In case you’re wondering, a vague nerdy interest in the scientific side of things (informed, unfortunately, by nothing beyond high school classes!)  is a large part of what’s keeping me motivated on this Elimination Diet.  It’s been over a month now of keeping a strict food diary, and there have been some results.  But culinarily and socially, our family’s eating has been less than exciting.  I did enjoy doing a couple of the food challenges: the first week, I got to reintroduce salicylates, which, among other things, meant I could have herbs and spices again.  As you would imagine, I went crazy – making cajun this and pilaf that – and when I then rang my dietician to ask about some strange things my body was doing, she said: you sound toxic; you must stop.  Oh dear.  The second challenge was better: for amines, I had to eat chocolate every day!  Needless to say, that was fun, and happily my body did not protest (as much).

But what I’ve been trying to do is to refine some core recipes that comply with the requirements of the bare-bones elimination diet that I can use when I feel the need to detox again.  I returned to an adaptation of a Moosewood favourite that we first tried in the autumn.  It’s hard to make pea soup look appealing, but it sure is tasty and nourishing, and uses very few ingredients.  I just made a up a huge lot that will keep me going in lunches all week.

Meanwhile, wish me luck as I try out glutamates (MSG being one of the better known incarnations of this chemical). I’m hoping that I don’t react because I so want to continue to be able to eat mushrooms and parmesan cheese (which contain naturally-occurring glutamates), not to mention eating Chinese food again!  So have a go with some pea soup for now and cross your fingers for me!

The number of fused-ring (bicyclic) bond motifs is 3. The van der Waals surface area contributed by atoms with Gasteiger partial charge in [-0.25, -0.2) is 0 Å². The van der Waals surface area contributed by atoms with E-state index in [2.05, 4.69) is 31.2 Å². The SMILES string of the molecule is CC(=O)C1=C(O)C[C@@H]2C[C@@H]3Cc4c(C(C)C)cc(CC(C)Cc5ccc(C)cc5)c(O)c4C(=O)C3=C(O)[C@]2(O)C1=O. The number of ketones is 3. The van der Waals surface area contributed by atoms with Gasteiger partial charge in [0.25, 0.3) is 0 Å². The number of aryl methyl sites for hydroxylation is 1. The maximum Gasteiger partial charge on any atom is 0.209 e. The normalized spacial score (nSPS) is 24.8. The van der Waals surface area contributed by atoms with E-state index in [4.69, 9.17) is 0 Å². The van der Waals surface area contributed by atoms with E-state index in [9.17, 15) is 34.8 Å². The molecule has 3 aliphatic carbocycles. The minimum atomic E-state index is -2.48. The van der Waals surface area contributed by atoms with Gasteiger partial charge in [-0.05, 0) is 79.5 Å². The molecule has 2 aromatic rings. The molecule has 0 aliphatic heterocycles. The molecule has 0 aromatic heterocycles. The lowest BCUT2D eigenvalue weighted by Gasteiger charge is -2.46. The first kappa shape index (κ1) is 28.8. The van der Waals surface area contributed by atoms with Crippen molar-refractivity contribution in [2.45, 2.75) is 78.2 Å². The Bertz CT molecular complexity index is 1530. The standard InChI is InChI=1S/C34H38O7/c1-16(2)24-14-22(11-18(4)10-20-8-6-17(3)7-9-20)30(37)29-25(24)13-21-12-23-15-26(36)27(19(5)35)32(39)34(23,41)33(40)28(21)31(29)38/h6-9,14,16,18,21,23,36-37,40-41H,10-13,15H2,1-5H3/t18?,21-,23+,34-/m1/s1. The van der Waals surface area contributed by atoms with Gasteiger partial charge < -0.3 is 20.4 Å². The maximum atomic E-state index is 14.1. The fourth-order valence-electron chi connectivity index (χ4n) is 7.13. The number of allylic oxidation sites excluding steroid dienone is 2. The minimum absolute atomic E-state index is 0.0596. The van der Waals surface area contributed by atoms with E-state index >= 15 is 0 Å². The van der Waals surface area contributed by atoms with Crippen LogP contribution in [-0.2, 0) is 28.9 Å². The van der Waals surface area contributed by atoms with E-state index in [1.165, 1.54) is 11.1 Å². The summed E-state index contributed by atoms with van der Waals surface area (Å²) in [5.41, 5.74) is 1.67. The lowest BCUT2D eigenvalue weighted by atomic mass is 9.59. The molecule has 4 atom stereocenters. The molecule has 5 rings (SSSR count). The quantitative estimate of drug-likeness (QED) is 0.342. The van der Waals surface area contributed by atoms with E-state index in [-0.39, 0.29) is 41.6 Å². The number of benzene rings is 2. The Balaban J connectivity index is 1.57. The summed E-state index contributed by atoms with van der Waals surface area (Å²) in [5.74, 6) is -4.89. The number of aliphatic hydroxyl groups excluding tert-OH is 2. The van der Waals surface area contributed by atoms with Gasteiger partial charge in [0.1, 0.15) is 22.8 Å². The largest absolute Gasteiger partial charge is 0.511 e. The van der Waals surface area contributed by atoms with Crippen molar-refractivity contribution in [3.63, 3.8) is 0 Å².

Split pea and vegetable soup
Adapted from Moosewood Cookbook Classics

1 tbsp butter
1 large leek, white part only, finely sliced
2 large garlic cloves, roughly chopped
3 carrots, cut into 1.5cm chunks
2 medium potatoes, peeled and cut into 1.5cm chunks
2 cups dry split peas
about 1.25L  water

Heat the butter in a large saucepan.  When the butter has melted, add in the leek, carrot and potato.  Saute on low-medium heat to sweat the vegetables.  It should take about 10-12 minutes until they are aromatic and the leek is completely soft but not coloured.  Add in the garlic and saute for 1 or 2 minutes more.

Then add in all the split peas and the water.  Bring to the boil, then simmer gently for about an hour, stirring occasionally to help the peas break down.  You might need to add more water as needed.  Season to taste.

Yield:  serves 6

As I approach the official end of the elimination phase of my dietary investigations, I’ve been pleasantly surprised to notice that this time has featured a rediscovery of some of my childhood foods.  Many of these reflect that I didn’t grow up with a vegetable focussed diet, but I have to admit that I’ve enjoyed returning to rice congee (made with real chicken stock), shredded chicken and carrot soup with glass noodles, and a chicken, macaroni and vegetable soup.  These were part of my Mum’s repertoire of simple, nourishing Indonesian-Chinese staples that our family grew up with.  Since very few asian flavours are permitted by my restricted diet (ie no soy, ginger, miso, chilli etc), I’ve enjoyed these nostalgic meals even more.

But I have tried to keep faith where possible with our present family’s vege-centred food.  This has met with varied success.  A few dishes I reported on in the last post have had several good re-runs, but notable dissapointments included my trial of diet-friendly mayonnaise (an alchemical test as olive oil and lemon juice are not permitted)  and pear chutney (featuring tinned pears and citric acid!).  I had a breakthrough though when I realised that since fresh cheese is permitted, I could therefore eat goats cheese!  Hooray!  Here’s what worked in the past two weeks: